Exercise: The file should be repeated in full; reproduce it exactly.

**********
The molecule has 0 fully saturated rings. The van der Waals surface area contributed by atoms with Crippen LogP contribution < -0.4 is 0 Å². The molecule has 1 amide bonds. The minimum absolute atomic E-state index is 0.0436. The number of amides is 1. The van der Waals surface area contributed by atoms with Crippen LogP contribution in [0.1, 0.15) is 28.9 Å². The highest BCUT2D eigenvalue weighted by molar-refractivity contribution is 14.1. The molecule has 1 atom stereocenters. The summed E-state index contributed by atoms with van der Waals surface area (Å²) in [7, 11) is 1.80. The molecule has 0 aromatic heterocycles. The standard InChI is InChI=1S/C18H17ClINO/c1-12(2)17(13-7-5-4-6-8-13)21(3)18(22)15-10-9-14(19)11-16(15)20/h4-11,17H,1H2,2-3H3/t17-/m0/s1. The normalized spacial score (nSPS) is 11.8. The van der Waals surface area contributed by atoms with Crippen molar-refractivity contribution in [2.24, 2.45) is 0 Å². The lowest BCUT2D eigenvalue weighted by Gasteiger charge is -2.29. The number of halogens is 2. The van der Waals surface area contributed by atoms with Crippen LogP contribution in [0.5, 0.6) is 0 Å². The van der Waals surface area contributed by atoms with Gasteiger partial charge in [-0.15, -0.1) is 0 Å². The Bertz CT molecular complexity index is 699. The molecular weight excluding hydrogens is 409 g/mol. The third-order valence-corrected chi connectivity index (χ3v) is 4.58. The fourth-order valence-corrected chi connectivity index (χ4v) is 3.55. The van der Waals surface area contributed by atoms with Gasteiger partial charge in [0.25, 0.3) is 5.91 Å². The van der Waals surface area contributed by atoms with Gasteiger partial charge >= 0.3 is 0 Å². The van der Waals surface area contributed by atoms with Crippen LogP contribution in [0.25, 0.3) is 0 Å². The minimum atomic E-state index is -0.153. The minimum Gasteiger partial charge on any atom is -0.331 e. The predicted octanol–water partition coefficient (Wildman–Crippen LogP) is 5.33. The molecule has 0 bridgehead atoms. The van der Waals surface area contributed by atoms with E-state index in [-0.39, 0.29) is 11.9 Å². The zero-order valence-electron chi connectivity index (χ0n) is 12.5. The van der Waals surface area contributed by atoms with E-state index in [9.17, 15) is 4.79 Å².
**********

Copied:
The molecule has 0 fully saturated rings. The van der Waals surface area contributed by atoms with Crippen LogP contribution < -0.4 is 0 Å². The molecule has 1 amide bonds. The minimum absolute atomic E-state index is 0.0436. The number of amides is 1. The van der Waals surface area contributed by atoms with Crippen LogP contribution in [0.1, 0.15) is 28.9 Å². The highest BCUT2D eigenvalue weighted by molar-refractivity contribution is 14.1. The molecule has 1 atom stereocenters. The summed E-state index contributed by atoms with van der Waals surface area (Å²) in [7, 11) is 1.80. The molecule has 0 aromatic heterocycles. The standard InChI is InChI=1S/C18H17ClINO/c1-12(2)17(13-7-5-4-6-8-13)21(3)18(22)15-10-9-14(19)11-16(15)20/h4-11,17H,1H2,2-3H3/t17-/m0/s1. The normalized spacial score (nSPS) is 11.8. The van der Waals surface area contributed by atoms with Crippen molar-refractivity contribution in [2.24, 2.45) is 0 Å². The lowest BCUT2D eigenvalue weighted by Gasteiger charge is -2.29. The number of halogens is 2. The van der Waals surface area contributed by atoms with Crippen LogP contribution in [0.5, 0.6) is 0 Å². The van der Waals surface area contributed by atoms with Gasteiger partial charge in [-0.15, -0.1) is 0 Å². The Bertz CT molecular complexity index is 699. The molecular weight excluding hydrogens is 409 g/mol. The third-order valence-corrected chi connectivity index (χ3v) is 4.58. The fourth-order valence-corrected chi connectivity index (χ4v) is 3.55. The van der Waals surface area contributed by atoms with Gasteiger partial charge in [0.25, 0.3) is 5.91 Å². The van der Waals surface area contributed by atoms with Gasteiger partial charge >= 0.3 is 0 Å². The van der Waals surface area contributed by atoms with Crippen LogP contribution in [0.25, 0.3) is 0 Å². The minimum atomic E-state index is -0.153. The minimum Gasteiger partial charge on any atom is -0.331 e. The predicted octanol–water partition coefficient (Wildman–Crippen LogP) is 5.33. The molecule has 0 bridgehead atoms. The van der Waals surface area contributed by atoms with E-state index in [-0.39, 0.29) is 11.9 Å². The zero-order valence-electron chi connectivity index (χ0n) is 12.5. The van der Waals surface area contributed by atoms with E-state index in [9.17, 15) is 4.79 Å².